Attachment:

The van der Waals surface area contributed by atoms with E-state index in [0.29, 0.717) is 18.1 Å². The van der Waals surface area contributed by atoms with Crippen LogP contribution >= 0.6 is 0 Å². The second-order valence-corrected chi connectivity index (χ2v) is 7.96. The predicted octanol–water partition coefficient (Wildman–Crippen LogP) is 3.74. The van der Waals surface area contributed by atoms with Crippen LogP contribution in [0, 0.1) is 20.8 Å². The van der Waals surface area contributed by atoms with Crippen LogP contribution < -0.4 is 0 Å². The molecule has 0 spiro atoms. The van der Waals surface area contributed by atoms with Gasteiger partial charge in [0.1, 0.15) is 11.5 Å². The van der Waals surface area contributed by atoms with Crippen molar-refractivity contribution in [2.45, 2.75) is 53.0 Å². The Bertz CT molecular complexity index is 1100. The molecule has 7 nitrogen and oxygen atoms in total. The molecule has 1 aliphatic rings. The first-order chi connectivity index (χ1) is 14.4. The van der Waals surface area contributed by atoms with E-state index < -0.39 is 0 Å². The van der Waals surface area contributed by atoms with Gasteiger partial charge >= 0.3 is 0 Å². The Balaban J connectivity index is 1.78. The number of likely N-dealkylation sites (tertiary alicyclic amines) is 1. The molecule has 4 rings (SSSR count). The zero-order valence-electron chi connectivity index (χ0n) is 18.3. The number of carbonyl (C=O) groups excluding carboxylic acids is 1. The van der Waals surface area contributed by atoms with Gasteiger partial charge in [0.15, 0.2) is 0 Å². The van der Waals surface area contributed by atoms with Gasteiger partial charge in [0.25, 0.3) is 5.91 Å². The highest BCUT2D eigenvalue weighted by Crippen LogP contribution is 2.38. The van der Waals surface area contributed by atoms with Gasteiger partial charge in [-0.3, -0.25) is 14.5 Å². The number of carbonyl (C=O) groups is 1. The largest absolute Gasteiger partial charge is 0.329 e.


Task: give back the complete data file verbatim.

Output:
The van der Waals surface area contributed by atoms with E-state index in [0.29, 0.717) is 18.1 Å². The van der Waals surface area contributed by atoms with Crippen LogP contribution >= 0.6 is 0 Å². The second-order valence-corrected chi connectivity index (χ2v) is 7.96. The predicted octanol–water partition coefficient (Wildman–Crippen LogP) is 3.74. The van der Waals surface area contributed by atoms with Crippen LogP contribution in [0, 0.1) is 20.8 Å². The van der Waals surface area contributed by atoms with Crippen LogP contribution < -0.4 is 0 Å². The molecule has 0 spiro atoms. The van der Waals surface area contributed by atoms with Gasteiger partial charge in [0.1, 0.15) is 11.5 Å². The van der Waals surface area contributed by atoms with Crippen molar-refractivity contribution in [2.45, 2.75) is 53.0 Å². The Bertz CT molecular complexity index is 1100. The molecule has 7 nitrogen and oxygen atoms in total. The molecule has 1 aliphatic rings. The first-order chi connectivity index (χ1) is 14.4. The van der Waals surface area contributed by atoms with E-state index < -0.39 is 0 Å². The van der Waals surface area contributed by atoms with Gasteiger partial charge >= 0.3 is 0 Å². The Balaban J connectivity index is 1.78. The number of likely N-dealkylation sites (tertiary alicyclic amines) is 1. The molecule has 4 rings (SSSR count). The zero-order valence-electron chi connectivity index (χ0n) is 18.3. The number of carbonyl (C=O) groups excluding carboxylic acids is 1. The van der Waals surface area contributed by atoms with Gasteiger partial charge in [0.15, 0.2) is 0 Å². The van der Waals surface area contributed by atoms with Gasteiger partial charge in [0.25, 0.3) is 5.91 Å². The highest BCUT2D eigenvalue weighted by Crippen LogP contribution is 2.38. The van der Waals surface area contributed by atoms with Gasteiger partial charge in [-0.3, -0.25) is 14.5 Å². The number of carbonyl (C=O) groups is 1. The largest absolute Gasteiger partial charge is 0.329 e.